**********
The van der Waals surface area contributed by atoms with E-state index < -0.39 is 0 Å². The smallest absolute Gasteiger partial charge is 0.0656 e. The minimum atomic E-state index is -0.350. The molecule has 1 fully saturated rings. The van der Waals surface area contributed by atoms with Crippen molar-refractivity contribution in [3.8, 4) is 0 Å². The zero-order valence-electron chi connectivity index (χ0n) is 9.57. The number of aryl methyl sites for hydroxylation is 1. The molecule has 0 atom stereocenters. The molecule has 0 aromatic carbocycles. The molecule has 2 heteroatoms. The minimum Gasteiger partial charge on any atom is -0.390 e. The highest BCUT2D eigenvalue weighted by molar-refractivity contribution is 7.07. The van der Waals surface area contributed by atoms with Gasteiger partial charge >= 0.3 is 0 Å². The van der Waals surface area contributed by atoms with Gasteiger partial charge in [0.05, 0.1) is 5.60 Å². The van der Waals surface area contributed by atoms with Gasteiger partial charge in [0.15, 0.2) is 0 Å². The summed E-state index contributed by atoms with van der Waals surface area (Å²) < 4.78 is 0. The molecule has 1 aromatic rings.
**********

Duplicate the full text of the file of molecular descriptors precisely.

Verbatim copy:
The van der Waals surface area contributed by atoms with E-state index < -0.39 is 0 Å². The smallest absolute Gasteiger partial charge is 0.0656 e. The minimum atomic E-state index is -0.350. The molecule has 1 fully saturated rings. The van der Waals surface area contributed by atoms with Crippen molar-refractivity contribution in [3.8, 4) is 0 Å². The zero-order valence-electron chi connectivity index (χ0n) is 9.57. The number of aryl methyl sites for hydroxylation is 1. The molecule has 0 atom stereocenters. The molecule has 0 aromatic carbocycles. The molecule has 2 heteroatoms. The minimum Gasteiger partial charge on any atom is -0.390 e. The highest BCUT2D eigenvalue weighted by molar-refractivity contribution is 7.07. The van der Waals surface area contributed by atoms with Gasteiger partial charge >= 0.3 is 0 Å². The van der Waals surface area contributed by atoms with Gasteiger partial charge in [0.05, 0.1) is 5.60 Å². The van der Waals surface area contributed by atoms with Gasteiger partial charge in [0.15, 0.2) is 0 Å². The summed E-state index contributed by atoms with van der Waals surface area (Å²) < 4.78 is 0. The molecule has 1 aromatic rings.